Solar roadways have captured the public’s imagination – see, for example, the viral “Solar FREAKIN’ Roadways” video produced by Solar Roadways and viewed more than 22 million times. And we certainly do use a lot of land for roads and parking lots – 61,000 square miles by some estimates. So why not use this space to also produce power?
Over the past several years, Market Strategies has been consulting with many of our energy utility clients to help them gain a deeper understanding of their customers’ changing expectations. To be viewed as a “utility of the future,” customer relationships must evolve from simply providing reliable service to offering new product/service offerings—such as community and rooftop solar, electric vehicle charging stations, home automation and back-up power. But it also means enhanced customer service and related capabilities like improved automated self-service systems and interactive communications to meet the growing demand for multi-channel and mobile communications.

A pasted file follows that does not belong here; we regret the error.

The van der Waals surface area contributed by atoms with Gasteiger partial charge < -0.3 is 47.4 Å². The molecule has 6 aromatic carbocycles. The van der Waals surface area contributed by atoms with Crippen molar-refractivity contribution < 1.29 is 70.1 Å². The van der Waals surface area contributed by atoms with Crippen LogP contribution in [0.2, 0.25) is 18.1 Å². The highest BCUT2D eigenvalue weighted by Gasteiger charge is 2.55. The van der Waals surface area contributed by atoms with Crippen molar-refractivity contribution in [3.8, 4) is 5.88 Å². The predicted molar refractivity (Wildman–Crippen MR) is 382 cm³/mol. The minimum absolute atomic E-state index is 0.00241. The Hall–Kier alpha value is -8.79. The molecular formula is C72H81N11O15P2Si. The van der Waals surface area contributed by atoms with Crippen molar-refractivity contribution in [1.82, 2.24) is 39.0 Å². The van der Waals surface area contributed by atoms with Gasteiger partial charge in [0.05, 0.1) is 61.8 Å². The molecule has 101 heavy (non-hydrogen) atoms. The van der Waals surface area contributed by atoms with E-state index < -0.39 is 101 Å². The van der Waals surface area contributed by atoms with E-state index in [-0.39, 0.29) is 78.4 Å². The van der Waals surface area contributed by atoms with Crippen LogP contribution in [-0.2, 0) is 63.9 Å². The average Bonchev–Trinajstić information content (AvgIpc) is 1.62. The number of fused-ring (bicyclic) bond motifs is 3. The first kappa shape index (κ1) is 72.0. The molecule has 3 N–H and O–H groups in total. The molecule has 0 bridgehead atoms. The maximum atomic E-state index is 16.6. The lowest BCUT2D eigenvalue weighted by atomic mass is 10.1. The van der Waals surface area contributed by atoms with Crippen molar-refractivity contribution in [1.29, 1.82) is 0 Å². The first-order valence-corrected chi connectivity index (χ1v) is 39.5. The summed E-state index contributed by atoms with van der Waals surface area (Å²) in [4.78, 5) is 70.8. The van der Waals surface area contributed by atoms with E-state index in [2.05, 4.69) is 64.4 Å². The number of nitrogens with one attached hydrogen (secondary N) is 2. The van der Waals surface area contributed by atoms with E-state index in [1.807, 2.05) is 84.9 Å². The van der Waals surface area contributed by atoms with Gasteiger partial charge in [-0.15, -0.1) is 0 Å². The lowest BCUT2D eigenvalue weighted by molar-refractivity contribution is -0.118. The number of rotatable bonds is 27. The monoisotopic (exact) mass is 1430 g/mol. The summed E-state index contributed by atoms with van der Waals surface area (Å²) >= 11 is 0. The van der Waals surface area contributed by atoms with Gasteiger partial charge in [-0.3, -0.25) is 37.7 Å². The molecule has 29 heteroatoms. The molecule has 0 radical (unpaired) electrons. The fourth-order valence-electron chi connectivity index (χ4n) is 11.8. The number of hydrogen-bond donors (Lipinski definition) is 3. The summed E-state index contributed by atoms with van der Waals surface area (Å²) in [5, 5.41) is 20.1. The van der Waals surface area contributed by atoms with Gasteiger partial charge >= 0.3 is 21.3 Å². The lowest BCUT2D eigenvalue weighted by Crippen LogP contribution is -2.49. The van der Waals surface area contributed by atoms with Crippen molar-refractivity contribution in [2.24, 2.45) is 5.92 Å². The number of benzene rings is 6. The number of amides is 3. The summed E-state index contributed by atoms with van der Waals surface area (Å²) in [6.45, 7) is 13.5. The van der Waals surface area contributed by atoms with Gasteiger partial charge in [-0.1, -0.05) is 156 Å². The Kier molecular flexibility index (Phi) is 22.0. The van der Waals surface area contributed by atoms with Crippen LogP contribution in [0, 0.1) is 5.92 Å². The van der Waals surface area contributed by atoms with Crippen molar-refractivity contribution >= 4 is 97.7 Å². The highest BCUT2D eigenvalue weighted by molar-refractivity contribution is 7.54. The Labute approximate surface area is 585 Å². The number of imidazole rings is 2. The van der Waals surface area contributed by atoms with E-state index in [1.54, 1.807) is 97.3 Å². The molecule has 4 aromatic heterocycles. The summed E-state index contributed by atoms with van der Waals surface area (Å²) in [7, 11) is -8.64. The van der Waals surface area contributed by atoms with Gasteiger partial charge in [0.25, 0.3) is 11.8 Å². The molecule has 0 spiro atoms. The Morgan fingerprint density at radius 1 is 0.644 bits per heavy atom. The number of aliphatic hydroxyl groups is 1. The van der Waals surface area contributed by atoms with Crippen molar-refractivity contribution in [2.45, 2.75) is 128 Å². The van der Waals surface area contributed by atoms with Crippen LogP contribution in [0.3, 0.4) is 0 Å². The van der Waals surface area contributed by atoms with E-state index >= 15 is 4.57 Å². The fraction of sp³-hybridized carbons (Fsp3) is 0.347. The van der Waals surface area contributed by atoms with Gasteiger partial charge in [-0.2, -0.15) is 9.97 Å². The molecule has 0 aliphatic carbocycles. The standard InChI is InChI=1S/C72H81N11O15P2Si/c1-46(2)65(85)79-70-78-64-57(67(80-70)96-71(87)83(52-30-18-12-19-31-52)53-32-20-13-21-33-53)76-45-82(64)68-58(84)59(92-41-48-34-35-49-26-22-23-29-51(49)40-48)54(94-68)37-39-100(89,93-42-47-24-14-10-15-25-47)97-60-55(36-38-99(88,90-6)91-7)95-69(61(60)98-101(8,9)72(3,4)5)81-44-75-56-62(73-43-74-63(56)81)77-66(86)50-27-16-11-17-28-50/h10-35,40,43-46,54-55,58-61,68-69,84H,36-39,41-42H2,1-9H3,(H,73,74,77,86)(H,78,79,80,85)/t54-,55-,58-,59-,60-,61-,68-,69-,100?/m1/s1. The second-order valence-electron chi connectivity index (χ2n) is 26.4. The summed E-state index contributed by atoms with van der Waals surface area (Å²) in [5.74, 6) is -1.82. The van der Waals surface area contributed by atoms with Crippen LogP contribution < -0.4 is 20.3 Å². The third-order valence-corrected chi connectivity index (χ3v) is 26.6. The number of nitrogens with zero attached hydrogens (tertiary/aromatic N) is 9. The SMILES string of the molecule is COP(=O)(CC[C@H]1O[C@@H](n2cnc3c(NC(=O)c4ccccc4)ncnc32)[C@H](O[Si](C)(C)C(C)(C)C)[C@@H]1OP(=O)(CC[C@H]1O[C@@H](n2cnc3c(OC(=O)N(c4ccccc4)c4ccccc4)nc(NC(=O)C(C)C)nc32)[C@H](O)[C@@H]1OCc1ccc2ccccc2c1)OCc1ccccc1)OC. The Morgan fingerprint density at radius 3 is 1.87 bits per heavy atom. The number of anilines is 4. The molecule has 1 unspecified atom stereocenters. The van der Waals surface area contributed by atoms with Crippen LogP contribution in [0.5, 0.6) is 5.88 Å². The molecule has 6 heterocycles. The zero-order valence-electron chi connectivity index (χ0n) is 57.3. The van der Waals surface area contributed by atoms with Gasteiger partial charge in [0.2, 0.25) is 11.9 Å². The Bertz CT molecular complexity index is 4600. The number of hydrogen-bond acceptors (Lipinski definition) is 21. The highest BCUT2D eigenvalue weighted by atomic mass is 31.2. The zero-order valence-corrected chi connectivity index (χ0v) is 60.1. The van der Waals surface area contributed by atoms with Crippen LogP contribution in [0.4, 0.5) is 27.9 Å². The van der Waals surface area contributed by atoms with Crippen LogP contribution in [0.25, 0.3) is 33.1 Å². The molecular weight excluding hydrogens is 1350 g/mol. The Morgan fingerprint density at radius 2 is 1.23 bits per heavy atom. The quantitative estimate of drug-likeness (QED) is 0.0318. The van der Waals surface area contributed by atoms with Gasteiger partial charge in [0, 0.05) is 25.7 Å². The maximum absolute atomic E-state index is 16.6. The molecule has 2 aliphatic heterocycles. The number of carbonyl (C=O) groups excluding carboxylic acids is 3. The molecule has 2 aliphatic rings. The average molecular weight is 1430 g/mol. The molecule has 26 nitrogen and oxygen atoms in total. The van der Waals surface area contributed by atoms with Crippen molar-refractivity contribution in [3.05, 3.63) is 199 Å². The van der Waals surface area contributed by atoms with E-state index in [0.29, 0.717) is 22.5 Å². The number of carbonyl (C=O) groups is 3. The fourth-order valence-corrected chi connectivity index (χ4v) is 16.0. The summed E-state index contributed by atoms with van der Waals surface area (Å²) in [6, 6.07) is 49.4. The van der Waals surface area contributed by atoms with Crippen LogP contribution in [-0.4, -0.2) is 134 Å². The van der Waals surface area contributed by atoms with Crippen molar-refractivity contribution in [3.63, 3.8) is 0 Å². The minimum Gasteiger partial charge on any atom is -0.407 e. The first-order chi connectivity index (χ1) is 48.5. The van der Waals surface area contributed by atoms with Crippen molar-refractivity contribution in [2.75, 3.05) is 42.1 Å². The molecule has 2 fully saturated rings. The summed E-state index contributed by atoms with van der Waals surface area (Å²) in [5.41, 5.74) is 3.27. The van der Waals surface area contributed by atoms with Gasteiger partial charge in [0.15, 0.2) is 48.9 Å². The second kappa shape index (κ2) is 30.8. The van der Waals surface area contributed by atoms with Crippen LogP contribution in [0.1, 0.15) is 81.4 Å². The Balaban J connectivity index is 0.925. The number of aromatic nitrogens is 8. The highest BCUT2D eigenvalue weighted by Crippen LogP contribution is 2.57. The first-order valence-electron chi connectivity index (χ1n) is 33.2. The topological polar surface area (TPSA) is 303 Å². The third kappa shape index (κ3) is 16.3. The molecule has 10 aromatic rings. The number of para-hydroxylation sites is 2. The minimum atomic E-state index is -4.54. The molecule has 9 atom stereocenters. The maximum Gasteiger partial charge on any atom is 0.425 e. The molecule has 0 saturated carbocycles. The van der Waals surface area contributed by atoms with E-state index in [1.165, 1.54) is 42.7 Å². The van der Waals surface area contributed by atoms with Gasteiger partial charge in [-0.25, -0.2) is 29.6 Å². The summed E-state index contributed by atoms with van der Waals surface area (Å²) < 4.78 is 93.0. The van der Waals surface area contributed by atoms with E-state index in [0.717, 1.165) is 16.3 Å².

This innovation explosion has resulted in countless stories of mass interest, from the release of the Nest thermostat to consumer demand for Tesla’s electric cars to the UK-based company that figured out how to generate power from cheese by-products (here’s hoping it’s not limburger cheese). I recently read a news story about some specific activities that utilities are undertaking to leverage the demand for new technologies that also enhance their brand presence in the marketplace, and I wanted to share them with you.
Chicago isn’t what I would think of as a “hot spot” (pun intended) for solar energy. So I was surprised to learn that in one of our recent studies, Chicago-area residents expressed strong interest in solar energy and a willingness to seriously consider it for their homes. Based on national data, this shouldn’t be a surprise: In our 2014 Utility Trusted Brand and Customer Engagement Syndicated Study, 46% of customers said they would be interested in taking advantage of solar incentives from their utility (or already do), but only 16% are aware if their utilities offer such incentives.
Why the sudden increase in consumer interest in solar, and how can forward-thinking utilities make the most of this trend?